WHITE, JOHN PRESTON
WHITE, JOHN PRESTON (1832–1905). John Preston White, jurist and Confederate soldier, was born at his family's plantation, Fruit Hill, near Abbington, Virginia, on March 7, 1832, the son of James L. and Margaret Rhea (Preston) White. In 1850 he graduated from Emory and Henry College, where he won the Robertson Medal for oratory. He then studied law at the University of Virginia, where he was selected to deliver the annual Jefferson Literary Society address. After leaving the university White read law for two years in the office of Samuel Logan before being admitted to the bar in 1853. That year he married Annie Stuart Lewis of Charlottesville, Virginia. The couple had seven children, three of whom became attorneys in Austin. White and his wife moved to Texas the same year, having visited the state for reasons of health in the winter of 1852, and settled at Seguin. There White built an extensive practice. When the Civil War broke out he raised and took command of Company E of Col. Robert R. Garland's Sixth Texas Infantry. White was captured at Fort Hindman at Arkansas Post, Arkansas, on January 11, 1863, but was exchanged in May of that year. He rejoined his unit, which was consolidated with the Tenth Texas Infantry of Mathew D. Ector's brigade, and served at the battles of Chickamauga and Chattanooga and in the Atlanta campaign. After the war he returned to Texas, where Governor Richard Coke appointed him district judge in 1874, and in 1876 he was elected to the Court of Appeals. In 1879, upon the death of the incumbent, Mathew D. Ector, White was elected the first presiding judge of the Court of Appeals. He served for three terms-sixteen years-and resigned on April 26, 1892. The day after his resignation he was appointed reporter of the same court, afterward known as the Court of Criminal Appeals. About this time he moved to Austin. He wrote several legal textbooks, among them Condensed Reports Regarding Decisions in Civil Causes (1883–92), Code of Criminal Procedure in the State of Texas (1900), and Penal Code of the State of Texas (1901), all three of which were widely influential in the late nineteenth century. Judge White died at his home in Austin on January 16, 1905. He was an Episcopalian.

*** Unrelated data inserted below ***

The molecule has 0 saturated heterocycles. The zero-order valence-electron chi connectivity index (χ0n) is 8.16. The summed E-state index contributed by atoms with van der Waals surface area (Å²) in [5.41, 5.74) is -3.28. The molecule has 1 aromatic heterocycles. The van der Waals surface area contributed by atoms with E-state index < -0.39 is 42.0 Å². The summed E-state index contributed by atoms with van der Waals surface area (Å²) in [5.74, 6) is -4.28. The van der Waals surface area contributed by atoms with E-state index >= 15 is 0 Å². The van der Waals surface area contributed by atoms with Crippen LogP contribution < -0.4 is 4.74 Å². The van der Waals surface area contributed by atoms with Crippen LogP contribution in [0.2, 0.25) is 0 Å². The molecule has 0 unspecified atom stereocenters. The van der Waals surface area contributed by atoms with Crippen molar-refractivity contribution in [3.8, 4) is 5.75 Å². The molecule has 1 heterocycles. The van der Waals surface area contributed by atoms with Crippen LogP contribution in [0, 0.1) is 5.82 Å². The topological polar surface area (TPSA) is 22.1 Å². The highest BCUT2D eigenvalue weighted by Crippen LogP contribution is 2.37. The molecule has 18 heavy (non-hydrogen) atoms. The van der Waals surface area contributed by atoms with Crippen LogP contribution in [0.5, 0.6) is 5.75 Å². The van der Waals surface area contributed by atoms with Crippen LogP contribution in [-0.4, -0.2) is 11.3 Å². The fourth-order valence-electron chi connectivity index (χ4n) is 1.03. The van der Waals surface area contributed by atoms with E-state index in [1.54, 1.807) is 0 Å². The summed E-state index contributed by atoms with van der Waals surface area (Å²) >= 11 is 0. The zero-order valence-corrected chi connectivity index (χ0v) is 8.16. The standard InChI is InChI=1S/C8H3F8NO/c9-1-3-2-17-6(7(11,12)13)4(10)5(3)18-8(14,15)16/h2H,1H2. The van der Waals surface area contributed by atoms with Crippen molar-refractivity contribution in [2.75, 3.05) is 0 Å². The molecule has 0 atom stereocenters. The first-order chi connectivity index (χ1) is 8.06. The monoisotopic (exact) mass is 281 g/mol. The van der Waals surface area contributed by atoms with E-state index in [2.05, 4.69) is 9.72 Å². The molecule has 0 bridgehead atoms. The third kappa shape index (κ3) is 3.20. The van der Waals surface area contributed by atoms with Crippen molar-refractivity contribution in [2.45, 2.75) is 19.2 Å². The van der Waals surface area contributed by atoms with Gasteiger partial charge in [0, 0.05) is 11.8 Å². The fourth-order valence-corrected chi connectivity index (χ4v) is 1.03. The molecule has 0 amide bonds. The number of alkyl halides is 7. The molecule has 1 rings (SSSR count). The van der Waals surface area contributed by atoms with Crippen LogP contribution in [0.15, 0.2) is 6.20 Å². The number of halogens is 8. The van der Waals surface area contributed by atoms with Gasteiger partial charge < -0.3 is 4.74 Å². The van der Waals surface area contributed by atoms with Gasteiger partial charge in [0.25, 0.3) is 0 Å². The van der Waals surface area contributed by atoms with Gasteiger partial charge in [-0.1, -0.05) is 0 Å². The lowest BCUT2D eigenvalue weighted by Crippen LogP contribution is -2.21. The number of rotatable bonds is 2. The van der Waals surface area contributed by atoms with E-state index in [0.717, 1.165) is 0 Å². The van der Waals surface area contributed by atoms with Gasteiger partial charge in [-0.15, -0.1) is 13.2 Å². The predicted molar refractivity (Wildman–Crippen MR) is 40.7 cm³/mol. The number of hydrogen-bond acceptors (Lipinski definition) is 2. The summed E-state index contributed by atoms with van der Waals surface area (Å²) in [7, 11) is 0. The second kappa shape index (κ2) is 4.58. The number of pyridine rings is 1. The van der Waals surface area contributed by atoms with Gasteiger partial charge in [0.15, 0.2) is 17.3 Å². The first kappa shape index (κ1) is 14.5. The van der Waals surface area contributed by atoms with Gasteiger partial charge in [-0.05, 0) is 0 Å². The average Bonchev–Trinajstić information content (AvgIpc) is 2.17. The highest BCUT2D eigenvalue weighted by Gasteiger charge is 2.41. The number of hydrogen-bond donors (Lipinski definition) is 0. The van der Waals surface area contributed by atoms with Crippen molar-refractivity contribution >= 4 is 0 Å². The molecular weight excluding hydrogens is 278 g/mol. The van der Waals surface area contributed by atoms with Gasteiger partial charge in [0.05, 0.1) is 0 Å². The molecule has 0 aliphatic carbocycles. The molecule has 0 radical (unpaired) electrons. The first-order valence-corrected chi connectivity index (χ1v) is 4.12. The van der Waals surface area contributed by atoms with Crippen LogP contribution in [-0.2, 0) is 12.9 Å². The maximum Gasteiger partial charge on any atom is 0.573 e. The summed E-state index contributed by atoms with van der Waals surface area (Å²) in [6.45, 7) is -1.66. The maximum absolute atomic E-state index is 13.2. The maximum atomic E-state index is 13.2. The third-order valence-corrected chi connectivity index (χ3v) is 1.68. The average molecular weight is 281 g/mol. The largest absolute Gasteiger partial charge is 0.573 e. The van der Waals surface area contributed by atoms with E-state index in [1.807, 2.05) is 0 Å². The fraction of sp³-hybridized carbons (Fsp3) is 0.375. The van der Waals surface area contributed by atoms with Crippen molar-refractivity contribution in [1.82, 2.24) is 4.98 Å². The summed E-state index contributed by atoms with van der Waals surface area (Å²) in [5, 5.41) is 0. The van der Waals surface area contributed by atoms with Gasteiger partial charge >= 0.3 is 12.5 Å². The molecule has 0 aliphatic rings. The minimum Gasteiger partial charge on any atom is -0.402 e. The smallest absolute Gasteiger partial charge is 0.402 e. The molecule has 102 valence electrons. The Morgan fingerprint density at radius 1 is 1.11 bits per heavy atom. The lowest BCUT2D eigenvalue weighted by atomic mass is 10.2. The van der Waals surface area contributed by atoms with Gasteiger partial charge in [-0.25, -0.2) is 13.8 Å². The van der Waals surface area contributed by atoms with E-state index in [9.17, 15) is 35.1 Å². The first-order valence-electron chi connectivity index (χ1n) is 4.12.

Sidney S. Johnson, Texans Who Wore the Gray (Tyler, Texas, 1907).
The following, adapted from the Chicago Manual of Style, 15th edition, is the preferred citation for this article.Thomas W. Cutrer, "WHITE, JOHN PRESTON," Handbook of Texas Online (http://www.tshaonline.org/handbook/online/articles/fwh22), accessed December 13, 2013. Published by the Texas State Historical Association.